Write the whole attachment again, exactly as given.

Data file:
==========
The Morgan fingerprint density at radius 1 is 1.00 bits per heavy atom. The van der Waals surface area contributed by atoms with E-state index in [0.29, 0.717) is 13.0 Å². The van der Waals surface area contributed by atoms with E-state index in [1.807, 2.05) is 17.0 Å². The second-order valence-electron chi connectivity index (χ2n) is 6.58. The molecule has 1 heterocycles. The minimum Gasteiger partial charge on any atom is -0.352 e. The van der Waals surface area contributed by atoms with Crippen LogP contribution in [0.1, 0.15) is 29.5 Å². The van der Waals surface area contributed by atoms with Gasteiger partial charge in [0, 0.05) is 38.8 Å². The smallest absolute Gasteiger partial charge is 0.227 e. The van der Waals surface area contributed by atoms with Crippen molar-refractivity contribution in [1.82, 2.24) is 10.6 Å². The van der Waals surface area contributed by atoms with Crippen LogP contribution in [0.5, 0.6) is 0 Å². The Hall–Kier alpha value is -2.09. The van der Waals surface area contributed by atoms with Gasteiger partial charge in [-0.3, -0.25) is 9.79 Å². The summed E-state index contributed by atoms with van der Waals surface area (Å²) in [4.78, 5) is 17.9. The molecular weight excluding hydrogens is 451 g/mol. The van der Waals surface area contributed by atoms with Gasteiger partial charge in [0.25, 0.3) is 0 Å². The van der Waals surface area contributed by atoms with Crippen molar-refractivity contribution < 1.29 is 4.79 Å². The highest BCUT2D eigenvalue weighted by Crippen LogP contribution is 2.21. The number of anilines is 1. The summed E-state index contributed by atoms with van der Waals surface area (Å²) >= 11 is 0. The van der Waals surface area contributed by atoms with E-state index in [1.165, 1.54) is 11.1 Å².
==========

The Morgan fingerprint density at radius 1 is 1.00 bits per heavy atom. The van der Waals surface area contributed by atoms with E-state index in [0.29, 0.717) is 13.0 Å². The van der Waals surface area contributed by atoms with E-state index in [1.807, 2.05) is 17.0 Å². The second-order valence-electron chi connectivity index (χ2n) is 6.58. The molecule has 1 heterocycles. The minimum Gasteiger partial charge on any atom is -0.352 e. The van der Waals surface area contributed by atoms with Crippen LogP contribution in [0.1, 0.15) is 29.5 Å². The van der Waals surface area contributed by atoms with Gasteiger partial charge in [0, 0.05) is 38.8 Å². The smallest absolute Gasteiger partial charge is 0.227 e. The van der Waals surface area contributed by atoms with Crippen molar-refractivity contribution in [1.82, 2.24) is 10.6 Å². The van der Waals surface area contributed by atoms with Crippen LogP contribution in [0.5, 0.6) is 0 Å². The Hall–Kier alpha value is -2.09. The van der Waals surface area contributed by atoms with Gasteiger partial charge in [-0.3, -0.25) is 9.79 Å². The summed E-state index contributed by atoms with van der Waals surface area (Å²) in [4.78, 5) is 17.9. The molecular weight excluding hydrogens is 451 g/mol. The van der Waals surface area contributed by atoms with Gasteiger partial charge in [0.25, 0.3) is 0 Å². The van der Waals surface area contributed by atoms with Crippen molar-refractivity contribution < 1.29 is 4.79 Å². The highest BCUT2D eigenvalue weighted by Crippen LogP contribution is 2.21. The number of anilines is 1. The summed E-state index contributed by atoms with van der Waals surface area (Å²) >= 11 is 0. The van der Waals surface area contributed by atoms with E-state index in [1.165, 1.54) is 11.1 Å².